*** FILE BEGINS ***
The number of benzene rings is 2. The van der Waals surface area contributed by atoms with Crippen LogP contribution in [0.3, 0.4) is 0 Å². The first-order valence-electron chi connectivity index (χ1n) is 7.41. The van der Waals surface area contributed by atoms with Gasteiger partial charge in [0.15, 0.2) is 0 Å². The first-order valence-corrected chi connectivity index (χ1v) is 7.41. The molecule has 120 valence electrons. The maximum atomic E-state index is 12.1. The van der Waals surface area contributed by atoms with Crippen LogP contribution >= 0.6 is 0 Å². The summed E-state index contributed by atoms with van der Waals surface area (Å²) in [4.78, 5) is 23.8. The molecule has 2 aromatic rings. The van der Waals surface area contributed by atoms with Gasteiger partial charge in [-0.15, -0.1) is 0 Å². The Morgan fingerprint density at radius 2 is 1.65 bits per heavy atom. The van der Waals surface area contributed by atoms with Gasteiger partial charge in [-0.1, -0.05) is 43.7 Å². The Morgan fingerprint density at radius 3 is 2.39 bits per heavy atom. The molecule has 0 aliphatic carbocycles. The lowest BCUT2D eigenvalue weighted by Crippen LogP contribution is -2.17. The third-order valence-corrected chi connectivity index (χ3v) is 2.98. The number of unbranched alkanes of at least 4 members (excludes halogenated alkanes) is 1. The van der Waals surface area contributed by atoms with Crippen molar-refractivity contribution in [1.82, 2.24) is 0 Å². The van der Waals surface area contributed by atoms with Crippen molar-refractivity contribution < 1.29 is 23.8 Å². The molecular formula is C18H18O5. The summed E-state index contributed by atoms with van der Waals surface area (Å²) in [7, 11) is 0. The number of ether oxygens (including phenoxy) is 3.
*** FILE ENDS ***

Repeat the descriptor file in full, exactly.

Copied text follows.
The number of benzene rings is 2. The van der Waals surface area contributed by atoms with Crippen LogP contribution in [0.3, 0.4) is 0 Å². The first-order valence-electron chi connectivity index (χ1n) is 7.41. The van der Waals surface area contributed by atoms with Gasteiger partial charge in [0.15, 0.2) is 0 Å². The first-order valence-corrected chi connectivity index (χ1v) is 7.41. The molecule has 120 valence electrons. The maximum atomic E-state index is 12.1. The van der Waals surface area contributed by atoms with Crippen LogP contribution >= 0.6 is 0 Å². The summed E-state index contributed by atoms with van der Waals surface area (Å²) in [4.78, 5) is 23.8. The molecule has 2 aromatic rings. The van der Waals surface area contributed by atoms with Gasteiger partial charge in [-0.15, -0.1) is 0 Å². The Morgan fingerprint density at radius 2 is 1.65 bits per heavy atom. The van der Waals surface area contributed by atoms with Gasteiger partial charge in [-0.1, -0.05) is 43.7 Å². The Morgan fingerprint density at radius 3 is 2.39 bits per heavy atom. The molecule has 0 aliphatic carbocycles. The lowest BCUT2D eigenvalue weighted by Crippen LogP contribution is -2.17. The third-order valence-corrected chi connectivity index (χ3v) is 2.98. The number of unbranched alkanes of at least 4 members (excludes halogenated alkanes) is 1. The van der Waals surface area contributed by atoms with Crippen molar-refractivity contribution in [1.82, 2.24) is 0 Å². The van der Waals surface area contributed by atoms with Crippen molar-refractivity contribution < 1.29 is 23.8 Å². The molecular formula is C18H18O5. The summed E-state index contributed by atoms with van der Waals surface area (Å²) in [7, 11) is 0. The number of ether oxygens (including phenoxy) is 3.